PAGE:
Tuesdays, 2:30pm – 5:15 pm

This course introduces ministry students to foundational issues surrounding philosophical and psychological understandings of religious experience. More specifically, it equips students to examine cultural practices and beliefs through the lenses of phenomenology, psychoanalysis, and critical theory. Students are encouraged to reflect theologically on the relation between theory and practice in the philosophy and psychology of religion, with special attention to how race, gender, ability, and subject position shapes philosophical discourse on faith.

No Prerequisites.

Instructor: Peter Capretto, Assistant Professor of Pastoral Care in Religion and Culture.

TH 500 Introduction to Christian Theology

Online: asynchronous

An introduction to the vocabulary, tasks, aims, and scope of theology, and various contextual methods and approaches to the discipline. Upon successful completion of the course, students will be able to identify, describe, classify, and evaluate influential theological arguments, as well as place those arguments in their historical context.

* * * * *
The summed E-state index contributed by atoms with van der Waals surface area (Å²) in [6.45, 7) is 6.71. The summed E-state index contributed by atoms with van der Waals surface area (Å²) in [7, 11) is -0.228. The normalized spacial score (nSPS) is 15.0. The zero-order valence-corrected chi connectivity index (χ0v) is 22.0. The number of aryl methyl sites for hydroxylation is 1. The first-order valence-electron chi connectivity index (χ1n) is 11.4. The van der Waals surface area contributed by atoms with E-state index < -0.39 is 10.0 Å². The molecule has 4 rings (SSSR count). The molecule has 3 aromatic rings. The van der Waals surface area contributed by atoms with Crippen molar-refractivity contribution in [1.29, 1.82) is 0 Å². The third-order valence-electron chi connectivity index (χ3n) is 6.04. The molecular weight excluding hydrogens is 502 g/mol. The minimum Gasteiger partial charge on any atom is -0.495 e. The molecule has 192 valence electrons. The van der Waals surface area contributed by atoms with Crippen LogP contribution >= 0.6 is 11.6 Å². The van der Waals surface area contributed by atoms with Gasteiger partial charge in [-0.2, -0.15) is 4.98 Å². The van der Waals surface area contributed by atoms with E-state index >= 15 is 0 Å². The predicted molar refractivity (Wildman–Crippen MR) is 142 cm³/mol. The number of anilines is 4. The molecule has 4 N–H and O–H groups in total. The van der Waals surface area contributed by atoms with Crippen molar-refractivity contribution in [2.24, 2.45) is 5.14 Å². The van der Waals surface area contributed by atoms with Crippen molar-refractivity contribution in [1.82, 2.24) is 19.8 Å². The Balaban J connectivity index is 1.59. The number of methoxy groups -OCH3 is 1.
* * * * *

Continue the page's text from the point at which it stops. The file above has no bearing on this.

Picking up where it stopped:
No Prerequisites.

Instructor: Sarah Morice Brubaker, Associate Professor of Christian Systematic Theology.

NT 825 New Testament Greek 1

Online: Video-Conferencing

Mondays and Thursdays 8:30 am – 9:45 am

An introduction to New Testament grammar and exegesis. Emphasis is placed on understanding the Greek text and how the Greek language affects the formation of the biblical message.

No Prerequisites.

Instructor: Warren Carter, LaDonna Kramer Meinders Professor of New Testament


Hybrid Courses: Aug 22 - Dec 09, 2022

Some courses may have prerequisites.

NT 880.01 Reading Race/Interpreting Scripture

Intensive: Sept 29-Oct 01 (Thursday – Saturday); Online Asynchronous (6 sessions)